During each battue, hunters covered 30–50 ha of natural vegetation, which provided the only persistent refuge for wild boar within the area; consequently, the culling of wild boar in those refuges had a large effective area, most of which was foraging rather than refuge habitat (Herrero et al. 2006). Battues were performed inside and in the surroundings of the protected area.

To assess the factors that influenced the number of wild boar culled, we quantified the following 16 variables: month, municipality, inside or outside the Ebro Sotos and Galachos Nature Reserve, the area that was covered during the battue, tracking or not, weather (sunny, cloudy, rain, snow), number of hunters, number of dogs, number of wild boar seen, number of wild boar seen and not killed, number of male boar, number of female boar, number of yearlings, number of piglets, number of boar of unknown age and sex, number of foxes seen, which were included in a Principal Components Analysis (PCA). The statistical analyses included non-parametric tests (Mann-Whitney, Kruskal-Wallis, and Spearman) (Zar 1996) and multivariate principal components (R Core Team 2012).



We recorded annual crop availability as the percentage of the protected area surface occupied by each crop species between 1994 and 2011. In the Ebro Sotos and Galachos Nature Reserve, during this period, the areas of corn (r2 = 0.31) and alfalfa (r2 = 0.31) crops decreased (p = 0.01), and winter cereals increased (r2 = 0.51, p < 0.001; Spearman correlation test). In almost all years, alfalfa was the main crop; in one year, sorghum Sorghum bicolor, soya Glycine max, and fescue Festuca sp. were planted in one field each. Orchards and fruit trees occupied a small proportion of the area. After three years, areas that had been revegetated artificially were considered riverine habitats.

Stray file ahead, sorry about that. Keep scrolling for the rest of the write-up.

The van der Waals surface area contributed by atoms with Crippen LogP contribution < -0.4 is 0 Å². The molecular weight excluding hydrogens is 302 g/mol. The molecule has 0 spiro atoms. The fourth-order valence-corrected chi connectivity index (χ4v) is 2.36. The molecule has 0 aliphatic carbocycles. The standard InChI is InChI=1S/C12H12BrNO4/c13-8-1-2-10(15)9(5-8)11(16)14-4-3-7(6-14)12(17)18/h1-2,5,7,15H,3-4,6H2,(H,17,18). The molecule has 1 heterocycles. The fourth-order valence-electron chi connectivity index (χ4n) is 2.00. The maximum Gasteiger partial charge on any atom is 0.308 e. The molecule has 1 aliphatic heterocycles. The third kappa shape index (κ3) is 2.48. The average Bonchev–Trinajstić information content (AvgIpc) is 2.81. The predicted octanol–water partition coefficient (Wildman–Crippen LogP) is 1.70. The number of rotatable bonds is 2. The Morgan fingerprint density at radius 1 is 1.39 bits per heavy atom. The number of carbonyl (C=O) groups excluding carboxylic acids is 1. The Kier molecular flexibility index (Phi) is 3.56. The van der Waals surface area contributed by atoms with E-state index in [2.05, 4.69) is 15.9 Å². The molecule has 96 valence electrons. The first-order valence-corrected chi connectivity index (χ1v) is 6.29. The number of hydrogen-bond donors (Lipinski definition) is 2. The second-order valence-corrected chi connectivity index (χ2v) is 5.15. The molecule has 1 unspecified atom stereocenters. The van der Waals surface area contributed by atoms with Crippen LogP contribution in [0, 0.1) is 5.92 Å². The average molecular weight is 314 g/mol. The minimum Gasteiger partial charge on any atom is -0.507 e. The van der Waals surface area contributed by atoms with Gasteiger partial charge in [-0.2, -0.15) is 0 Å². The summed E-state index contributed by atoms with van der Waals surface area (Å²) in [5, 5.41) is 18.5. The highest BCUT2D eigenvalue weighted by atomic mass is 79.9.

The damages produced by wild boar in the protected area crops were quantified between 1994 and 2011. During this period, the average number of reports of damages per year was four (SD = 3.1), which affected four (SD = 2.3) farmers, 12.5 ha (SD = 7.1), 3.3 % (SD = 4.2) of crops, and 1.1 % (SD = 1.4) of the Ebro Sotos and Galachos Nature Reserve.